Phil Hay: Leeds boss Redfearn is becoming his own man

Neil Redfearn
Neil Redfearn
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At Leeds United, a nomination for manager of the month is as good as the prize itself. As Aitor Karanka caresses the trophy for January, Neil Redfearn can console himself by remembering that at no stage of United’s League One promotion season (one defeat from the first 23 games, eight points clear at the turn of the year) did Simon Grayson win it.

The statistics get worse. In all the years of manager of the month – 10 and counting – Leeds have received the award three times. Dennis Wise took it twice, though his low opinion of the Football League at the time tempted him to throw the trophies into the crowd. He was dissuaded on the grounds that they would make nice mementos in years to come and, more seriously, that an alloy replica of a Coca-Cola bottle would kill whoever it hit. Leeds still have them in a cabinet at Elland Road.

Ego aside, it matters not. Redfearn was the anomaly in January’s shortlist, a coach with a squad in 19th position alongside others with teams in second, third and fifth, and he can take his inclusion in the manner it was intended: as a meaningful nod of approval. For weeks he has been pushing the line that his players are turning the corner, getting a grip and starting to click. It must be nice to hear his own thoughts echoed by independent voices.

Redfearn is not a manager in name – head coaches are the fashion at Elland Road, as they are at numerous clubs – but United’s form in January came down to old-fashioned management. It came down to old-fashioned nerve and willingness on his part to exert authority. He is nobody’s poodle, regardless of whether his club want one. Leeds’ defeat at Derby County on December 30 presented a few obvious conclusions: the formation needed to change and certain players need to be dropped. The diamond was shot and members of the team were too. Tommaso Bianchi and Souleymane Doukara, to take two examples, had reached the stage where they were playing without form or justification. The wait for Adryan to light a fire was beginning to drag and the sum of the individual parts equated to relegation or something close.

Look back to quotes from that night at Pride Park and you’ll see Redfearn talking about “short-termism”. It’s not a popular phrase at Leeds – plans, players, debt and ownership are always discussed with a longer view – but it set the tone. Redfearn knows an emergency when he sees one. He’s been through relegation before and it was his urgent utterings in 2013 that convinced United to get their finger out, stand him down as caretaker and appoint Brian McDermott at haste. Too many people in the Elland Road boardroom were oblivious to the trouble ahead.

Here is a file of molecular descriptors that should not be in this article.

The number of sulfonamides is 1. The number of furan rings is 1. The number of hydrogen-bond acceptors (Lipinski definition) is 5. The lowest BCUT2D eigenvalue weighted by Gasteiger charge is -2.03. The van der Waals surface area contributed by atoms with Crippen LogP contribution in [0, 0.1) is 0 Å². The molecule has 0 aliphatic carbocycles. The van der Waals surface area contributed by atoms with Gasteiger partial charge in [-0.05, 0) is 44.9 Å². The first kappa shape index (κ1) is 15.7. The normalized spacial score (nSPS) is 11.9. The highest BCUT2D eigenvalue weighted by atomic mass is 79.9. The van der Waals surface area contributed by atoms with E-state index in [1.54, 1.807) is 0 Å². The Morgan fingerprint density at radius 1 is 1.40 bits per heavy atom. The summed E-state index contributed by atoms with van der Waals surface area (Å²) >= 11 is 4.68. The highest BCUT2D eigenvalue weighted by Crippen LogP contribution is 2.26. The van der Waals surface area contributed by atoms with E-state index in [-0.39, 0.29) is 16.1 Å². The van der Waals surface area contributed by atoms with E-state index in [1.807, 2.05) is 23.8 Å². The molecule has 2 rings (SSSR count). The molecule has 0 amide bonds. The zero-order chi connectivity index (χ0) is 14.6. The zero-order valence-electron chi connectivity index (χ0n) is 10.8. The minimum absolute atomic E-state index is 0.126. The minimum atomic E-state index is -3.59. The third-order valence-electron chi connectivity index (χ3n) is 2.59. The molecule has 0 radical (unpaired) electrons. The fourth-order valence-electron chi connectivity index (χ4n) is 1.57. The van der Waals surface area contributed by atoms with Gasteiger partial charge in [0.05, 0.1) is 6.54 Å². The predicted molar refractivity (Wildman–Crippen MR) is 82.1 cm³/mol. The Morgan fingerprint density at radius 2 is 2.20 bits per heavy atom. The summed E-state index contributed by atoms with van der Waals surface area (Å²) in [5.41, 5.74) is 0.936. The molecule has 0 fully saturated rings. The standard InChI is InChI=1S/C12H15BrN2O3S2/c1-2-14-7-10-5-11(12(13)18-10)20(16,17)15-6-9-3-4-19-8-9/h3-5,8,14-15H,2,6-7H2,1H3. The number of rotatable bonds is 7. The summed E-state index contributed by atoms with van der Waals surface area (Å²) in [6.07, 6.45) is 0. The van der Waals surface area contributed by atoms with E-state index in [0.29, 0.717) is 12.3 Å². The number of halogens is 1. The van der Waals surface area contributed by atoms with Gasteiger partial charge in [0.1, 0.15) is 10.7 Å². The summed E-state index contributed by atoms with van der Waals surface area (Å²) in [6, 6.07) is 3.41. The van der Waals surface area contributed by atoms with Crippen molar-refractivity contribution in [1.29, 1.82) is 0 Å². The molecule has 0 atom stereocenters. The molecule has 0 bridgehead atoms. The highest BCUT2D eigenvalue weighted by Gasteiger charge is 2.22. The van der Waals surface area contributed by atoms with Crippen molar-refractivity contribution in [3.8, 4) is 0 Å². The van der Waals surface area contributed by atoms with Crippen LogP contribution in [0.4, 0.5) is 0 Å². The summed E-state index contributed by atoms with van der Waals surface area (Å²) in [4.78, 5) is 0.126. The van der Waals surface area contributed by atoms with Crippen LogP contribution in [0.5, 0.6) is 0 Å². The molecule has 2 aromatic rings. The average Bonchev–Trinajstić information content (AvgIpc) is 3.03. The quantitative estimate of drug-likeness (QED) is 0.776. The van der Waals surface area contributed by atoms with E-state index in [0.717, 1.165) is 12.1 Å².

In the past month, Redfearn has challenged the idea that a head coach at Leeds is a puppet on a string. That perception is not groundless, and Massimo Cellino holds less sway in the importance of a coach than he does in the importance of a playing squad, but Redfearn is finding the middle ground.

He has less control over transfers than he wants, as his interest in Martyn Woolford showed. That deal went cold after word reached Millwall that Redfearn’s appreciation of Woolford was not shared by people above him. But it is equally clear that this team and strategy are his alone, dependent on players who were marking time and counting down contracts before Christmas. It’s to Redfearn’s credit that he’s following his own mind. A relationship with Cellino requires compromise and patience, along with a well bitten tongue. But a coach who banks his wage while rolling over is no better himself. The job at Leeds takes conviction and confidence to do your thing and live by results.

There’s a definite sign in Redfearn’s demeanour that he’s as free in the role as he’s ever been. Cellino is absent – physically at any rate – and the football is falling purely to him. When push came to shove, Leeds looked at an offer of £500,000 for Rudy Austin and said no. Gradually Redfearn is gaining a foothold, albeit in the knowledge that he and his assistant are effectively out of contract in the summer.

Leeds have options to retain him and Steve Thompson for another season, a decision which will fall to Cellino after his suspension ends. Months like January can only strengthen Redfearn’s hand. He’s not without flaws but in the context of the type of coach Cellino prefers to employ, he might hold it together at Elland Road as well as anyone. The other anomaly in a shortlist of Redfearn, Karanka, Steve McClaren and Mark Warburton is that only one of them would be game for this job.